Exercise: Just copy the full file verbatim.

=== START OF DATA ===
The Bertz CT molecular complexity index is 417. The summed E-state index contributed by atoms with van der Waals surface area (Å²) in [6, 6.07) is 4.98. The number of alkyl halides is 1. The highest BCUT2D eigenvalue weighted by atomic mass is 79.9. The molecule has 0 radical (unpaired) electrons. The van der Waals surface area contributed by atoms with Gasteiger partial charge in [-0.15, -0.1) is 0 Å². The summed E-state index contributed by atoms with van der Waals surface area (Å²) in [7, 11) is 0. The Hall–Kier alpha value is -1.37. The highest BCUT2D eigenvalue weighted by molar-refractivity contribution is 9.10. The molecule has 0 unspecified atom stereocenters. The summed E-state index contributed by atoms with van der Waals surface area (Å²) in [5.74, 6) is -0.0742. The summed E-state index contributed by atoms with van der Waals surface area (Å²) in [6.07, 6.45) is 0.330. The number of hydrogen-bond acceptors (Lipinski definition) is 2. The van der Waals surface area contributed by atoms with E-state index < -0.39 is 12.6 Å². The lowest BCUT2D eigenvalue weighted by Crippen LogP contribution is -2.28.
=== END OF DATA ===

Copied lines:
The Bertz CT molecular complexity index is 417. The summed E-state index contributed by atoms with van der Waals surface area (Å²) in [6, 6.07) is 4.98. The number of alkyl halides is 1. The highest BCUT2D eigenvalue weighted by atomic mass is 79.9. The molecule has 0 radical (unpaired) electrons. The van der Waals surface area contributed by atoms with Gasteiger partial charge in [-0.15, -0.1) is 0 Å². The summed E-state index contributed by atoms with van der Waals surface area (Å²) in [7, 11) is 0. The Hall–Kier alpha value is -1.37. The highest BCUT2D eigenvalue weighted by molar-refractivity contribution is 9.10. The molecule has 0 unspecified atom stereocenters. The summed E-state index contributed by atoms with van der Waals surface area (Å²) in [5.74, 6) is -0.0742. The summed E-state index contributed by atoms with van der Waals surface area (Å²) in [6.07, 6.45) is 0.330. The number of hydrogen-bond acceptors (Lipinski definition) is 2. The van der Waals surface area contributed by atoms with E-state index < -0.39 is 12.6 Å². The lowest BCUT2D eigenvalue weighted by Crippen LogP contribution is -2.28.